Environmental Credentials – the timber industry sells itself as an environmentally friendly product. Timber is a renewable resource and timber construction stores carbon over the long term. Steel makes a case that it is actually better when you include the potential to recycle at the end of the life of the building. At least for the moment, I think that’s somewhat dubious because builders aren’t salvaging the steel when they demolish a steel-framed cottage. Hopefully, that will change in the future.
On-Site – steel is so much harder to adjust and or rectify. Of all the things going for timber, this is the real long-term winner.
Holing –Steel is harder to hole on site. I’ve blunted a hole saw or drill in steel far too many times; it’s a real pain in the bum.
Linings – steel can be oily and so glues don’t take so well to the steel. And any steel greater than about 1.5mm thick becomes quite hard to fix linings to. For instance, a screw can wander around before it bites into the steel and work the hole in the lining too large.
Noise – my parents live in a steel house in Queensland and every time the sun comes out the frame warms up and expands and it sounds like we are in a ship that’s just run aground.
Rot/Rust –either material will ultimately degrade in the presence of water. Timber is better in corrosive environments particularly near the sea. Both materials can be protected at a cost so it’s something of a line-ball issue.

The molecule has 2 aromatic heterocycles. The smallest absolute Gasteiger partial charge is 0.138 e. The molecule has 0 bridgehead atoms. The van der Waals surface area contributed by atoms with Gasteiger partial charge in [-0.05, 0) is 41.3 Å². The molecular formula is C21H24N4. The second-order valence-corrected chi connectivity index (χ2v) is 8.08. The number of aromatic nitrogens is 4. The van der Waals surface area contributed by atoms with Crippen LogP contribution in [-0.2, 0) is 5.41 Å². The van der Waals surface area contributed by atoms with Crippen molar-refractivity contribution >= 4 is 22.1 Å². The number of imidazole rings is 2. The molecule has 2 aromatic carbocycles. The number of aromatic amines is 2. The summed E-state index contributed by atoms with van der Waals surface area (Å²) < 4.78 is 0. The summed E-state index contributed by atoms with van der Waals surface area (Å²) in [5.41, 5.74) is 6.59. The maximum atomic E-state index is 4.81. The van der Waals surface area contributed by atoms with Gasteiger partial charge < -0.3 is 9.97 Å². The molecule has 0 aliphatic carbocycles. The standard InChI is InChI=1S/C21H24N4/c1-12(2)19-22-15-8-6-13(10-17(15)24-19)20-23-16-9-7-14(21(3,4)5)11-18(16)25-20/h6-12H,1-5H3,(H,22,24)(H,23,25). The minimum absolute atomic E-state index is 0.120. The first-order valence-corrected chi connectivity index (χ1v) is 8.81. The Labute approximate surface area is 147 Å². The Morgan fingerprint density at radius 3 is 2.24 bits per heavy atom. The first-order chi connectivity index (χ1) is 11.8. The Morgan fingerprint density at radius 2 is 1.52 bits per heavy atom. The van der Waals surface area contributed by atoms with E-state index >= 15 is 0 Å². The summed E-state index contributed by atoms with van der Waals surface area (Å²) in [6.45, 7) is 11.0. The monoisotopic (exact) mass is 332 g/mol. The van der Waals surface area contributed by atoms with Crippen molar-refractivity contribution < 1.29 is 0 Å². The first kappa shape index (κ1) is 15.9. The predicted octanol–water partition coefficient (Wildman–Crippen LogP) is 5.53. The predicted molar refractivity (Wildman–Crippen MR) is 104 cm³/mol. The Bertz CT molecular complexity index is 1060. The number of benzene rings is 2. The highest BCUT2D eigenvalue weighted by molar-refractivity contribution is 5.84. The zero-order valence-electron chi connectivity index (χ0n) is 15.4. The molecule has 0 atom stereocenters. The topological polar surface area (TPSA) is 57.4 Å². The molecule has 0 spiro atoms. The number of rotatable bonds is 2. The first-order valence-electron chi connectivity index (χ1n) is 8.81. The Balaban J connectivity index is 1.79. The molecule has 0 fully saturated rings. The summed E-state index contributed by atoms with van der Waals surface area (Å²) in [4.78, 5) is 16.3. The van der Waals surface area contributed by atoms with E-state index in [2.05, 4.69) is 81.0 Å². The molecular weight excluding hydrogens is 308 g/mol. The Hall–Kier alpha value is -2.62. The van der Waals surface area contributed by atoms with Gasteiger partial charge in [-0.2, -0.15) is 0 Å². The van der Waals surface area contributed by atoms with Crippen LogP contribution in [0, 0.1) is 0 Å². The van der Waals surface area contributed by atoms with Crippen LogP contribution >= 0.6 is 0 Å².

Condensation – occurs where the steelwork temperature is lower than the air’s dew point. Repeated condensation can build up in closed building spaces and wreak havoc with linings, insulation etc. Cold steel behind linings can also cause local condensation on the outside of the linings themselves and ultimately discolouration.
Termites – the steel framing industry trades heavily on the fact that “termites don’t eat steel”. True as that is, the widespread use of H2 treated timber has, to a large degree, resolved that problem for new timber buildings. Regardless of the frame type, termites are still happy to come into the house and munch on your skirtings and joinery. And so, the best approach is to keep the critters out of the house in the first place! In that case, steel has no advantage over timber.
Building Fires – I’ve been to many, many building fires and although steel has the obvious advantage of being non-combustible, that doesn’t really matter so much in real life. It’s the contents: the furniture, plasticware, paperwork, carpet, curtains, joinery etc that burn before the frame.
Bushfire – there is no doubt that steel has an advantage here although it’s generally only a major difference at the higher bushfire attack levels.
Availability – As I write, at what is hopefully the end of the pandemic, the material supply is highly constrained, and builders are really struggling to get any material. It started in timber, people morphed to steel, and that ran into supply constraints as well.
Cost – Don’t ask me – see the question of availability above and that is affecting the cost radically. Get quotes for both is my only advice.
So what material is best? Steel or Timber? Clearly from above there are a huge number of factors to consider.
I think it’s interesting to look at what the market has decided. Developers and builders are in it for the money, so they are synthesising all the above factors and using what works for them. And that has come firmly down on the timber-construction side of the fence. I guess it’s a timber fence.